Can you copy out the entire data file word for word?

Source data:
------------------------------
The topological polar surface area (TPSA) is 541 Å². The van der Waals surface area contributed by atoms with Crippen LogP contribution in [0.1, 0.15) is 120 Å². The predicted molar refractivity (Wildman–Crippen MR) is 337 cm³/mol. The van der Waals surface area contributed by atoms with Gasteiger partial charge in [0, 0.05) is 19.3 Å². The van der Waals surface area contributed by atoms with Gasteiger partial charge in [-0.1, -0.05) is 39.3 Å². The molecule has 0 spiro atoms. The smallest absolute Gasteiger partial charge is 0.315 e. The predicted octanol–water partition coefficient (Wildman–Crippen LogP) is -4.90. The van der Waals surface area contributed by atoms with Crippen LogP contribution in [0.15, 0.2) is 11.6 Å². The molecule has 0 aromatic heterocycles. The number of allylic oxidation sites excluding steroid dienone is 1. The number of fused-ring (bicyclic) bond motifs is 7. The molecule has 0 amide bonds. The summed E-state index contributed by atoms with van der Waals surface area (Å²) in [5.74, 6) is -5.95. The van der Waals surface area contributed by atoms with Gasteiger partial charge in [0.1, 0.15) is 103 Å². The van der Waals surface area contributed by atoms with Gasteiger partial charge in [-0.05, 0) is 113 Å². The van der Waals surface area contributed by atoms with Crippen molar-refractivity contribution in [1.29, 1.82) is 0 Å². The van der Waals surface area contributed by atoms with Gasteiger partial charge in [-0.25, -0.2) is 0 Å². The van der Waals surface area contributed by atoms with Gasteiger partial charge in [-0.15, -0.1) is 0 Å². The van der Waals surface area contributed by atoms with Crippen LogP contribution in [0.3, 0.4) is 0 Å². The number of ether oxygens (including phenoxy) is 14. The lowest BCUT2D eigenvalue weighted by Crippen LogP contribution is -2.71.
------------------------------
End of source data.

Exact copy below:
The topological polar surface area (TPSA) is 541 Å². The van der Waals surface area contributed by atoms with Crippen LogP contribution in [0.1, 0.15) is 120 Å². The predicted molar refractivity (Wildman–Crippen MR) is 337 cm³/mol. The van der Waals surface area contributed by atoms with Gasteiger partial charge in [0, 0.05) is 19.3 Å². The van der Waals surface area contributed by atoms with Gasteiger partial charge in [-0.1, -0.05) is 39.3 Å². The molecule has 0 spiro atoms. The smallest absolute Gasteiger partial charge is 0.315 e. The predicted octanol–water partition coefficient (Wildman–Crippen LogP) is -4.90. The van der Waals surface area contributed by atoms with Crippen LogP contribution in [0.15, 0.2) is 11.6 Å². The molecule has 0 aromatic heterocycles. The number of allylic oxidation sites excluding steroid dienone is 1. The number of fused-ring (bicyclic) bond motifs is 7. The molecule has 0 amide bonds. The summed E-state index contributed by atoms with van der Waals surface area (Å²) in [5.74, 6) is -5.95. The van der Waals surface area contributed by atoms with Gasteiger partial charge in [0.1, 0.15) is 103 Å². The van der Waals surface area contributed by atoms with Gasteiger partial charge in [-0.05, 0) is 113 Å². The van der Waals surface area contributed by atoms with Crippen molar-refractivity contribution in [1.29, 1.82) is 0 Å². The van der Waals surface area contributed by atoms with Gasteiger partial charge in [-0.25, -0.2) is 0 Å². The van der Waals surface area contributed by atoms with Gasteiger partial charge in [-0.15, -0.1) is 0 Å². The van der Waals surface area contributed by atoms with Crippen LogP contribution in [0.3, 0.4) is 0 Å². The number of ether oxygens (including phenoxy) is 14. The lowest BCUT2D eigenvalue weighted by Crippen LogP contribution is -2.71.